That is why HASTAC is largely a network of networks, why membership simply requires signing into the website, and why we work very hard to instill the idea of productive creativity moving forward rather than critique of one another’s foibles as the best basis for the “critical thinking” that we all prize. From the beginning our three areas have been new media (building it, using it, modding it, thinking about it), critical thinking, and participatory learning. I personally do not believe you can have participator, connected interactive learning without a generous view of critical thinking, where one learns from mistakes–one does not strive to humiliate others for making them. To me, a practice based on flaming others for their failures is inherently conservative. It means that you set your own bar only at “higher than that last stupid guy’s bar” and that, to my mind, is way too low.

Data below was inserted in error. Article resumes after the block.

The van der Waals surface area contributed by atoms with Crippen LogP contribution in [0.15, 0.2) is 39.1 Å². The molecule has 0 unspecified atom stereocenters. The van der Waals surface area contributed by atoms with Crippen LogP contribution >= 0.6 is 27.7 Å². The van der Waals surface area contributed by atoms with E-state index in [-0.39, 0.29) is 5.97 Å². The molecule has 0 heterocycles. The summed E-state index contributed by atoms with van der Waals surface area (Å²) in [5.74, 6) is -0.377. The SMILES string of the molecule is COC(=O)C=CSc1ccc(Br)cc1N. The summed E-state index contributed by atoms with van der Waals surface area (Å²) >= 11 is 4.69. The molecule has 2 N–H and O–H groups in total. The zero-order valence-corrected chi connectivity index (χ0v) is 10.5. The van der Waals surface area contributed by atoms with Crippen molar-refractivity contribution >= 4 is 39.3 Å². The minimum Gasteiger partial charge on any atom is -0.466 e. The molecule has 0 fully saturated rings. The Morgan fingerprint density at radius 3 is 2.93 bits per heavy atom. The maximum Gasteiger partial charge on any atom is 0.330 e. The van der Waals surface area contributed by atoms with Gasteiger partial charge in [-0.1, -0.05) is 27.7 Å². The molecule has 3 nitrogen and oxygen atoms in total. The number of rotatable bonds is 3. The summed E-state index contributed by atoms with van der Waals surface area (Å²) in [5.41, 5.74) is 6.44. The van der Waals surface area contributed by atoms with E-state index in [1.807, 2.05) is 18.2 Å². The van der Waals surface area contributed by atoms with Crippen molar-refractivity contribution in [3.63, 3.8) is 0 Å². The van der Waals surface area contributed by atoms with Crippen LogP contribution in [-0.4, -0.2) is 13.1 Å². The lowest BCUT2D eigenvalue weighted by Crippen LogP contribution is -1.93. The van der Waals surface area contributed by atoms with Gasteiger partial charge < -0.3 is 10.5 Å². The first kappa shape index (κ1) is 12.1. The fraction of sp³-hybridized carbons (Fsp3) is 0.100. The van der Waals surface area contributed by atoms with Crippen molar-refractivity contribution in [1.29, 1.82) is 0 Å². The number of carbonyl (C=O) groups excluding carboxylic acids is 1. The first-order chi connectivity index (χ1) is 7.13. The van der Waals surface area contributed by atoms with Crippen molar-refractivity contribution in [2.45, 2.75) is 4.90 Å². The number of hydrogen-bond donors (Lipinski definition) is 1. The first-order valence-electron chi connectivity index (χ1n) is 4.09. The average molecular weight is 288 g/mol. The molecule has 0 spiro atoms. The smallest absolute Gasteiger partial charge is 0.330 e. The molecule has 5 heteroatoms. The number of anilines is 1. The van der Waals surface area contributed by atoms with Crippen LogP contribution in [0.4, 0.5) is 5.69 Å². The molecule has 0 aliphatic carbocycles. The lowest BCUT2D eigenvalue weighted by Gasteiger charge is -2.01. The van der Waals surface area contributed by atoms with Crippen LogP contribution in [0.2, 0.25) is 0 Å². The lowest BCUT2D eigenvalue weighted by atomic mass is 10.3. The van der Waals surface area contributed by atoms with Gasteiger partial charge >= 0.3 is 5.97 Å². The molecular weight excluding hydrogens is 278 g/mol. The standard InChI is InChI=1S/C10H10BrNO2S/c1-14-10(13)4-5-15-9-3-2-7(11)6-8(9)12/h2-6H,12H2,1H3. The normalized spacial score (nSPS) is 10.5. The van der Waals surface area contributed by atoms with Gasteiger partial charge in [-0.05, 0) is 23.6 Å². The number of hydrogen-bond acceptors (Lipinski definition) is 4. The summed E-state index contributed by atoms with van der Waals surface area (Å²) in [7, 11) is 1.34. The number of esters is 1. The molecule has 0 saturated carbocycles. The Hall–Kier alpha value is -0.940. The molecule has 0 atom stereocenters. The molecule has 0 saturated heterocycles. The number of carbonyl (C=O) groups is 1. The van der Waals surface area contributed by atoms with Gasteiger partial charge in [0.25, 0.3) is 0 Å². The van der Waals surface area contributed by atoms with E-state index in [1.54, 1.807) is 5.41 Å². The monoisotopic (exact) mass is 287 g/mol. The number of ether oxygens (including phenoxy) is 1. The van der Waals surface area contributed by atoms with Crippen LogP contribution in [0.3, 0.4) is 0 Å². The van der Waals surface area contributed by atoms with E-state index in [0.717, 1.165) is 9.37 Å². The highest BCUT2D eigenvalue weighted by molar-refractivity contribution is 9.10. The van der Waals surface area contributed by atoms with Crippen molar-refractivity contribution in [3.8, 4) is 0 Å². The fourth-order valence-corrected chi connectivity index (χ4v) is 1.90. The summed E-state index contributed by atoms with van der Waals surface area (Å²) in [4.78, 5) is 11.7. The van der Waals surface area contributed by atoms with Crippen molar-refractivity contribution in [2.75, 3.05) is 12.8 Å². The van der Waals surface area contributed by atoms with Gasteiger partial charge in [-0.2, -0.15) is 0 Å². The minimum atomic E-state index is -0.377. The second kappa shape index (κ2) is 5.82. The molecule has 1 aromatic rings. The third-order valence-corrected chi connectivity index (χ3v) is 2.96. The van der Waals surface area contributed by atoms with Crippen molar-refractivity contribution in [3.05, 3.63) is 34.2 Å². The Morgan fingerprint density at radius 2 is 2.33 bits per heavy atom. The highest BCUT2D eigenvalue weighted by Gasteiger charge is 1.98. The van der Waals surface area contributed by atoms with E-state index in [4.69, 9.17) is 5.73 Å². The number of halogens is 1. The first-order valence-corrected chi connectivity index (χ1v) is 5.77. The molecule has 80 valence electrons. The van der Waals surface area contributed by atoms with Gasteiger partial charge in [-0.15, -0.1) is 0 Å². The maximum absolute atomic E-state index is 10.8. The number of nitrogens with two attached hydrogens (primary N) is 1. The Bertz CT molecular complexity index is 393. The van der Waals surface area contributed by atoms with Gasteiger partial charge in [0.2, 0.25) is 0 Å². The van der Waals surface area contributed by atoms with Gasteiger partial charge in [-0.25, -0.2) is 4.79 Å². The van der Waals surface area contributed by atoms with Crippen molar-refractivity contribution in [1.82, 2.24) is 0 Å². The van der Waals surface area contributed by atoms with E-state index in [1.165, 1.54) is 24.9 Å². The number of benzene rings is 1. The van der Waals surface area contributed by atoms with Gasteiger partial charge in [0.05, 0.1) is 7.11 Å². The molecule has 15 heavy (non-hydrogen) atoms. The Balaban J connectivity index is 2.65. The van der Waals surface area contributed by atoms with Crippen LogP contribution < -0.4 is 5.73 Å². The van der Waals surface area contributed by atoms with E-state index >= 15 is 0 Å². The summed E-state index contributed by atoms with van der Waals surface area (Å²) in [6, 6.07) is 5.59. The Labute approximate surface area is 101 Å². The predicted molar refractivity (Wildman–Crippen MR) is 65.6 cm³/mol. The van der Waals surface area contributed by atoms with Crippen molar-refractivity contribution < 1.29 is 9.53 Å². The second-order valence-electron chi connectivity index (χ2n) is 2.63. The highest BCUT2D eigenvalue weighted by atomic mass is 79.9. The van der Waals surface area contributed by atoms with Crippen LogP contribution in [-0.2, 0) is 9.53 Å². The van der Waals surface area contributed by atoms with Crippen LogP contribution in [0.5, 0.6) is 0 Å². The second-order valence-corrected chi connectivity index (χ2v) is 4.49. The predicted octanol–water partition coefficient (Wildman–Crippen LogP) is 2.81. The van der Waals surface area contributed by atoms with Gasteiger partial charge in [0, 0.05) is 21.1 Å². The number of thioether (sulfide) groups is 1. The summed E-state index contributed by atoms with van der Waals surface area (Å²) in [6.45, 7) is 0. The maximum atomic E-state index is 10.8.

Here’s another part of that: calculated optimism. That is, if everything around you is a disaster, if the future only looks bleak, if there seems to be some devolution from some (mythical) past that was free of problems, easier, where everyone who went before you had a “pass,” made it in a simple way whereas you have to deal with catastrophe at every turn, then, well, why bother? The past is never as simple or easy as we think it was–either through imagination or memory. The baseline of nostalgia is more like quicksand . . . we get stuck there, unable to move. It is self-defeating and self-undermining. (NB: if you are a theorist and haven’t read Lauren Berlant’s Cruel Optimism, you should!)